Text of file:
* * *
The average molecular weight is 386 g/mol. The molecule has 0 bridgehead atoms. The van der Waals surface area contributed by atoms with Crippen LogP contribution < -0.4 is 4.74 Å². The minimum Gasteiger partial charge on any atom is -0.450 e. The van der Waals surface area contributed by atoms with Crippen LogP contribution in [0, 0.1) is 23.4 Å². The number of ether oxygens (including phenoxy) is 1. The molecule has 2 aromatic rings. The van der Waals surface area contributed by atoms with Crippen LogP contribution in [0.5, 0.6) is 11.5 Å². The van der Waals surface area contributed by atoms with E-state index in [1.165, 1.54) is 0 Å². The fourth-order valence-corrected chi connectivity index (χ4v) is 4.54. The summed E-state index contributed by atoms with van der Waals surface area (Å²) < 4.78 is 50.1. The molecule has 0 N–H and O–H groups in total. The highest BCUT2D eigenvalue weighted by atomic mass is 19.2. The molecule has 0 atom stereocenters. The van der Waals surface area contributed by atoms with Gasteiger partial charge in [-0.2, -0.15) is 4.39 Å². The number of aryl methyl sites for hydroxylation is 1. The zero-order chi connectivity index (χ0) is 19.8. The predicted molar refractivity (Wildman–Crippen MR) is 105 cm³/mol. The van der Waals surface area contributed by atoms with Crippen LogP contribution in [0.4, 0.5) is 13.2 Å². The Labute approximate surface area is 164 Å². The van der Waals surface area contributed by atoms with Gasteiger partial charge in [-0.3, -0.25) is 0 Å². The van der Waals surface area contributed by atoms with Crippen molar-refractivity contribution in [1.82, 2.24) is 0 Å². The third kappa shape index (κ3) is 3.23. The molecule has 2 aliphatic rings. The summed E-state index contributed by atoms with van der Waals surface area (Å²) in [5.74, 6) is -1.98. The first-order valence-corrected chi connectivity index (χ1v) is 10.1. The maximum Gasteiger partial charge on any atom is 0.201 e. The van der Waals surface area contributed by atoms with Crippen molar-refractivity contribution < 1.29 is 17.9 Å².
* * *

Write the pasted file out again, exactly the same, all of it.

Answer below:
The average molecular weight is 386 g/mol. The molecule has 0 bridgehead atoms. The van der Waals surface area contributed by atoms with Crippen LogP contribution < -0.4 is 4.74 Å². The minimum Gasteiger partial charge on any atom is -0.450 e. The van der Waals surface area contributed by atoms with Crippen LogP contribution in [0, 0.1) is 23.4 Å². The number of ether oxygens (including phenoxy) is 1. The molecule has 2 aromatic rings. The van der Waals surface area contributed by atoms with Crippen LogP contribution in [0.5, 0.6) is 11.5 Å². The van der Waals surface area contributed by atoms with E-state index in [1.165, 1.54) is 0 Å². The fourth-order valence-corrected chi connectivity index (χ4v) is 4.54. The summed E-state index contributed by atoms with van der Waals surface area (Å²) < 4.78 is 50.1. The molecule has 0 N–H and O–H groups in total. The highest BCUT2D eigenvalue weighted by atomic mass is 19.2. The molecule has 0 atom stereocenters. The van der Waals surface area contributed by atoms with Gasteiger partial charge in [-0.2, -0.15) is 4.39 Å². The number of aryl methyl sites for hydroxylation is 1. The zero-order chi connectivity index (χ0) is 19.8. The predicted molar refractivity (Wildman–Crippen MR) is 105 cm³/mol. The van der Waals surface area contributed by atoms with Crippen LogP contribution in [0.4, 0.5) is 13.2 Å². The Labute approximate surface area is 164 Å². The van der Waals surface area contributed by atoms with Gasteiger partial charge in [-0.3, -0.25) is 0 Å². The van der Waals surface area contributed by atoms with Crippen molar-refractivity contribution in [1.82, 2.24) is 0 Å². The third kappa shape index (κ3) is 3.23. The molecule has 2 aliphatic rings. The summed E-state index contributed by atoms with van der Waals surface area (Å²) in [5.74, 6) is -1.98. The first-order valence-corrected chi connectivity index (χ1v) is 10.1. The maximum Gasteiger partial charge on any atom is 0.201 e. The van der Waals surface area contributed by atoms with Crippen molar-refractivity contribution < 1.29 is 17.9 Å².